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Education secretary David Blunkett
"We are asking teachers to make a leap of faith"
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Saturday, 15 January, 2000, 19:25 GMT
Teachers' anger over classroom assistants

A primary school classroom Teachers fear they will have even more to do


The education secretary plans to help out classroom teachers in England by bringing in a range of other adults.

David Blunkett David Blunkett insists he is not replacing teachers with less well-trained staff
Mr Blunkett's proposals would introduce adult assistants and technicians in secondary schools working under qualified teachers or "learning managers".

The new assistants, who would be less qualified than teachers, would take on a crucial role in helping to discipline pupils as well as setting up equipment and overseeing group work.

In an interview in the Daily Telegraph, Mr Blunkett was quoted as saying: "I am interested in extending the range of adults available in the classroom so that the teacher becomes a learning manager, able to develop their professional skills, and teaching assistants and technicians play a much more important role.

"People are never cheap but this is a very effective way of being able to modernise teaching in a way that uses the skills of teachers but recognises that there are other elements which are crucial to success."

'Leap of faith'

The Education Secretary told BBC Radio 4's PM programme on Saturday: "We are not talking about less teachers but we are talking about using them more effectively.

"Seeing them as professionals, taking a 21st century view of a classroom, and a school of the future.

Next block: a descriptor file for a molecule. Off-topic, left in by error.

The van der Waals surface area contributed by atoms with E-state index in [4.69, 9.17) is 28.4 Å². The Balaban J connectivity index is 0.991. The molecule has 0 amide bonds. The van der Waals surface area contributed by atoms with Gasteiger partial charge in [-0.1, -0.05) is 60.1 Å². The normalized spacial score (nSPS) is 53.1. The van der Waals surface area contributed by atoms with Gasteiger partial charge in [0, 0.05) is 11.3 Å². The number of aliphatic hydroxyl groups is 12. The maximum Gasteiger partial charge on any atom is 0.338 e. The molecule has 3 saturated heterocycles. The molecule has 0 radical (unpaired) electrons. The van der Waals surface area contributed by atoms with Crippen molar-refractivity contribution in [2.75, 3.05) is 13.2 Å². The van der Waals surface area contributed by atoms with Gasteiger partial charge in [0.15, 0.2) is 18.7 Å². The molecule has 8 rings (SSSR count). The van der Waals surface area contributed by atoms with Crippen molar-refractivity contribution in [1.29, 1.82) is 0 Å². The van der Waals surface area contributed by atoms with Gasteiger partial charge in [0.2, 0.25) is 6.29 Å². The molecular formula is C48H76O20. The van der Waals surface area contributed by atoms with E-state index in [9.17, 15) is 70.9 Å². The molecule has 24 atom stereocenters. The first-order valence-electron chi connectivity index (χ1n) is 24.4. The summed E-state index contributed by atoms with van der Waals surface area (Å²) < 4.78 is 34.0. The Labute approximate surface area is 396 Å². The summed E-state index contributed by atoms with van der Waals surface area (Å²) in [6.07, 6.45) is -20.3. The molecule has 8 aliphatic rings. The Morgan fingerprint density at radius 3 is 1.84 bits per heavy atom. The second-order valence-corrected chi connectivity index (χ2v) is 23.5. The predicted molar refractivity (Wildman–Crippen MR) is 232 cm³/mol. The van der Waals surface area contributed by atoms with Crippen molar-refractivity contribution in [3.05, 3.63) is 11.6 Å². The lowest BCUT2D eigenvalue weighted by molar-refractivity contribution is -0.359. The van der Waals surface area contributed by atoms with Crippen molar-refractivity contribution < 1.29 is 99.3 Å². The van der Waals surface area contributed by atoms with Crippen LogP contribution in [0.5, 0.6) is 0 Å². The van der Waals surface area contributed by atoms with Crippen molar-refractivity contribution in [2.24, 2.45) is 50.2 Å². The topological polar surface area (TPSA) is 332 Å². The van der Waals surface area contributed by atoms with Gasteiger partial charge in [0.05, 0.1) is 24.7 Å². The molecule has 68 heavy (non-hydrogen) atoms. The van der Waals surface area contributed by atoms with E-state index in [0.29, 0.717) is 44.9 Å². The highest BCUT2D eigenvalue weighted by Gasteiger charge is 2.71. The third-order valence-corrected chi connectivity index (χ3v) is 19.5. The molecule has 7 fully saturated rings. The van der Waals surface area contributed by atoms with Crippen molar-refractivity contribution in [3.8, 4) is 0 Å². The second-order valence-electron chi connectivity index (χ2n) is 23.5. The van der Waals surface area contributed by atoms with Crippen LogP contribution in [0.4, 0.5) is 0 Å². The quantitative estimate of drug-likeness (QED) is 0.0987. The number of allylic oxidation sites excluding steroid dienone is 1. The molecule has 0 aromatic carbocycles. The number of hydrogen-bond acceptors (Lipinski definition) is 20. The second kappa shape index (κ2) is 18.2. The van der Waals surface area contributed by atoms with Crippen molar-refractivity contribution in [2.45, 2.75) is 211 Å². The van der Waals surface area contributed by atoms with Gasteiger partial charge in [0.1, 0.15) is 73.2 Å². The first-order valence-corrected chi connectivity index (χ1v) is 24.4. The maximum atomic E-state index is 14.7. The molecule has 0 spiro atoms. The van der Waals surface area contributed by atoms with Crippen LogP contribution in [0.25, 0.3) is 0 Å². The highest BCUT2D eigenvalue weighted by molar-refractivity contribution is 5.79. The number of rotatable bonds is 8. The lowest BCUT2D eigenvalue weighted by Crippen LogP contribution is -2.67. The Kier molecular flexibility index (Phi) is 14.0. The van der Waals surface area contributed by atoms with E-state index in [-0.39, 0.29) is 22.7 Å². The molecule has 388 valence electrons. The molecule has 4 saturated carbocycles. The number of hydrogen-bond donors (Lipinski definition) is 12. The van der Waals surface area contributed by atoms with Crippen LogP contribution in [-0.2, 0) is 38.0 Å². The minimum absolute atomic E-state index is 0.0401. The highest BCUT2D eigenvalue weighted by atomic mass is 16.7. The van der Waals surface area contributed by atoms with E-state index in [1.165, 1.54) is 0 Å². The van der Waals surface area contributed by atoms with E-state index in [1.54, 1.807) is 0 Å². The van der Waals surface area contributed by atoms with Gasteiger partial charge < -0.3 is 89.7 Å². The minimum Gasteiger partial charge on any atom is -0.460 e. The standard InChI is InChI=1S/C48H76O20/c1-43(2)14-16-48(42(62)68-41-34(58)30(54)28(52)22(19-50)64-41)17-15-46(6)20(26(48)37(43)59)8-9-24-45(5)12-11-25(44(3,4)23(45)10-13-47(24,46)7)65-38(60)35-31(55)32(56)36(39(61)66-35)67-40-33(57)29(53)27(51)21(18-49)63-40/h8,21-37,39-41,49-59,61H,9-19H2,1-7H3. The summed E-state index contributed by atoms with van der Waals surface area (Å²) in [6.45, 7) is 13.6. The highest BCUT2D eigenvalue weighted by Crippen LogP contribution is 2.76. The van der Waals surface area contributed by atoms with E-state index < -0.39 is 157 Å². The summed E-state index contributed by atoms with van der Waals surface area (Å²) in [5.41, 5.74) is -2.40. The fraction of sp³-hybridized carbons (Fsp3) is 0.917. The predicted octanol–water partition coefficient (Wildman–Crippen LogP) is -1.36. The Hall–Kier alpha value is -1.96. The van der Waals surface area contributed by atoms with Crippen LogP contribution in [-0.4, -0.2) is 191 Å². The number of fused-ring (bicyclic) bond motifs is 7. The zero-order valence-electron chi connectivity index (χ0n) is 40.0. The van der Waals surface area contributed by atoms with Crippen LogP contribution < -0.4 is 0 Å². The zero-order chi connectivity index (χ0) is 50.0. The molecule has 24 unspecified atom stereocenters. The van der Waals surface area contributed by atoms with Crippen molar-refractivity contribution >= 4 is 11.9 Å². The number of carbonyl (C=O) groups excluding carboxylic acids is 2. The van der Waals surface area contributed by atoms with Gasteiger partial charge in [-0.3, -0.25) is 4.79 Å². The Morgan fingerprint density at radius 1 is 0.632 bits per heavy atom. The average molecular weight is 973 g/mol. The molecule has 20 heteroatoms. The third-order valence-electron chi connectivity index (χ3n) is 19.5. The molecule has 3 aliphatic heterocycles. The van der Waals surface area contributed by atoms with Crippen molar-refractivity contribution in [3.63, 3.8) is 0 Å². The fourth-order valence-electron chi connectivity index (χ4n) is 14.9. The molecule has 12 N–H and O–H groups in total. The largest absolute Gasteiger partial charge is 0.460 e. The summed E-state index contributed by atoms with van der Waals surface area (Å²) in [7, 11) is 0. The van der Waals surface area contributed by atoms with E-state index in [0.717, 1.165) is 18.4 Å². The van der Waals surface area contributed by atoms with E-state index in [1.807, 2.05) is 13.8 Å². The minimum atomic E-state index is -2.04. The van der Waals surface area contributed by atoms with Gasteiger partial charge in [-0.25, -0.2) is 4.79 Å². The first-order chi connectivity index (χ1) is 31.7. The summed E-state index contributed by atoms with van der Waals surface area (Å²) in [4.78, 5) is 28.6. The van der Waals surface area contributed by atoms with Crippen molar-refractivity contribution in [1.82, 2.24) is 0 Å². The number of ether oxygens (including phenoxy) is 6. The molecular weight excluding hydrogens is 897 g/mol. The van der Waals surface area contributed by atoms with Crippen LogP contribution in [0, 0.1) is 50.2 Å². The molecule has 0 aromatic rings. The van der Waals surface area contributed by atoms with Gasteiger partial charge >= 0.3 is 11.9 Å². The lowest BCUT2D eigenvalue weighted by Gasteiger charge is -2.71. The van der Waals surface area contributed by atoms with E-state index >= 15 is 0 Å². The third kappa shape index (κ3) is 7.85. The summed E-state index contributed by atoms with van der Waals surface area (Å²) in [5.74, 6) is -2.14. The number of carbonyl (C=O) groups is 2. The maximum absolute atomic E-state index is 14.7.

"And we ask the teaching profession to take that leap of faith with us, into this new century, rather than constantly clinging to the practices of a 100 years ago."

'Policy of despair'

But the general secretary of the NASUWT teachers' union, Nigel de Gruchy, rejected the plans.

He said: "The government seems to have thrown in the towel on recruitment, judging by David Blunkett's interview proposing to substitute adults with unspecified qualifications for teachers in the classroom. It is a policy of despair.

"Trying to turn teachers into 'learning managers' is precisely the same mistake that was made by the now condemned progressive forces who tried to turn teachers into 'learning facilitators' in the disastrous 1960s.

"The belief that adults will re-impose discipline where teachers cannot do so is naive beyond belief."

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See also:
14 Jan 00 |  Education
Teachers to get 3% pay rise
22 Nov 99 |  Education
Funding doubts over performance pay
29 Nov 99 |  Green Paper
Teachers seek working hours limit
23 Sep 99 |  Green Paper
Merit pay for best teachers

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